The price of a home bought in the second quarter showed a surprising decline, and data from the Housing and Construction Ministry released this week points to the reason: Stung by high prices in the most sought-after parts of the country, the typical home buyer settled for purchasing a smaller, cheaper house far away from the greater Tel Aviv area.
The ministry reported last week that the median price of a new home declined to NIS 1.31 million in the April-June period, a trend the ministry attributed to the outsized presence of people buying their first homes, a category called “young couples” in ministry parlance, who tend to buy less expensive properties.
Young couples buying newly built homes represented more than 38.2% of all such buyers in the April-June quarter, up from 32.1% the previous quarter. Meanwhile, the share of the new home market comprised of overseas buyers, a group that generally buys higher-priced properties, declined to just 2.6% from 4.7%. The share of those buying for investment purposes also shrank, to 18.4% from 21%. Those trading a house that they owned for new home accounted for the rest.
Among young couples buying their first apartment, the average price for a new home was NIS 1.09 million, 16% less than in the first quarter. Among those couples who bought a second-hand unit, the average price remained unchanged at about NIS 1 million. But among buyers who already own a home and were looking to move, the average price was NIS 1.55 million, 2% less than in the first quarter. The average price of a new apartment bought as an investment was NIS 1.53 million, down 3%. Even prices for new apartments purchased fell 4% to an average of NIS 2.36 million.
The ministry figures fly in the face of most data coming out on the residential real estate market, which point to rapidly climbing prices. The trend has worried policy makers, who have acted to tighten criteria for mortgages and are casting about for ways to increase the pace of new construction. Earlier this week, the housing cabinet approved a plan in principle to form a government company to develop rental housing.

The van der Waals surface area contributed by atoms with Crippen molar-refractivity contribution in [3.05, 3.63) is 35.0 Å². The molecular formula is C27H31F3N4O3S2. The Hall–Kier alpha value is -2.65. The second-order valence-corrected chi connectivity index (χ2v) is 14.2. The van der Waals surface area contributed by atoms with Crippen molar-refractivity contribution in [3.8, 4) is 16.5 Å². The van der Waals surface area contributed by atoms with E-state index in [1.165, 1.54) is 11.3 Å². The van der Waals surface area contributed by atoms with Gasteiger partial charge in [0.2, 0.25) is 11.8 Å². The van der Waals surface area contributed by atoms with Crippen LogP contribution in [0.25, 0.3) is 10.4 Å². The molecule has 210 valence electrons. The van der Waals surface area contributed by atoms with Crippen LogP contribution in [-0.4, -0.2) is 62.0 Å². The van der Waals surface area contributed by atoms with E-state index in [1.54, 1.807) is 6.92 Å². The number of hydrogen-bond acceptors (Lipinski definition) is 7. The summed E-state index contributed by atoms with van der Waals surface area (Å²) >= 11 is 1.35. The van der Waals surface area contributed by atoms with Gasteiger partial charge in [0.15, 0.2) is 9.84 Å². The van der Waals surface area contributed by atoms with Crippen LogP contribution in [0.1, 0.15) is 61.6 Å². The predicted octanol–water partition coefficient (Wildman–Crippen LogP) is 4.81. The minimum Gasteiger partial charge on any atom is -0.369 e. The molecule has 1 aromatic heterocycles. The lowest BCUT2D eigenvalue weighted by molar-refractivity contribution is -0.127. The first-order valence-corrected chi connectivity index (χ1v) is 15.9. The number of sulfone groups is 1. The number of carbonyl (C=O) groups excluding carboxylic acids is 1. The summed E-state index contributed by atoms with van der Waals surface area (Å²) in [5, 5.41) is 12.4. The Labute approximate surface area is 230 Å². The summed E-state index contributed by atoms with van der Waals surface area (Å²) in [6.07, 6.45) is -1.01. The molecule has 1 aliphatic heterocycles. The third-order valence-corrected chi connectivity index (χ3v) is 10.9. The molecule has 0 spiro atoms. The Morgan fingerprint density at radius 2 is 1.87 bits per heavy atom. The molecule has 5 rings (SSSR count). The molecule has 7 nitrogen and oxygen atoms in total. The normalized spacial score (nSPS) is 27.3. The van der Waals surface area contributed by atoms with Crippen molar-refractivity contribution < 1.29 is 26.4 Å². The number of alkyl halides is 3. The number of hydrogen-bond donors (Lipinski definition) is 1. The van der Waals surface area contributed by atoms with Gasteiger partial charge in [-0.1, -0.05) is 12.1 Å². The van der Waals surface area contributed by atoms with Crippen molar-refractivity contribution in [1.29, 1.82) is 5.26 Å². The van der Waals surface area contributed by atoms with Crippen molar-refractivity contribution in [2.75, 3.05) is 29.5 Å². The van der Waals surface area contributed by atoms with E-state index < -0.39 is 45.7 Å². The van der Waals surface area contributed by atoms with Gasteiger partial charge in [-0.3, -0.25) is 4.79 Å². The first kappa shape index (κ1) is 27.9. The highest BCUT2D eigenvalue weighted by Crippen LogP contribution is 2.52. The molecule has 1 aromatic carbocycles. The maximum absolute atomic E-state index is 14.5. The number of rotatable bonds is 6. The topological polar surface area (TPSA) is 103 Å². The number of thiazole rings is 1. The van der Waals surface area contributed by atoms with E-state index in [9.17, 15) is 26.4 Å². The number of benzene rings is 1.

Doubting the data
Ehud Hameiri, a property appraiser, asserted that the ministry’s data don’t reflect an actual decline in housing prices. Rather, they show that consumers are piling into the market in a rush to get equity in whatever property they can afford for fear that prices will only go higher and lock them out altogether.
“The 16% decline in the price of new apartments purchased by first-time buyers shows that buyers understand that they have to compromise and buy cheaper apartments than they had planned, with three rooms instead of four or in outlying areas where prices are lower,” he said.
Dror Toren of America Israel Investments questioned the accuracy of the data altogether. "Unfortunately the statistics from the Housing Ministry don't indicate the actual trend. As usual, the figures are superficial and don’t relate to other critical elements that would provide a fuller picture. Missing, for example, is a comparison of the number of housing units actually sold each quarter. Also missing is the number of rooms in each apartment sold per quarter,” he said. “If in the second quarter the average apartment was smaller than the average from the first, it would also be cheaper."
In related news, the Bank of Israel reported on Wednesday that home buyers are taking ever bigger loans. The central bank said the average mortgage issued in August was for NIS 613,000, compared with an average of NIS 595,000 over the 12 preceding months. Over the past year, the number of home loans increased by 23,000 to 875,000. However, fewer borrowers are falling behind in their payments, the central bank said. Just 0.96% of mortgages were in arrears of more than 90 days, compared with 1.13% at the end of last year and 1.3% at the end of 2011.
With reporting by Sivan Aizescu.
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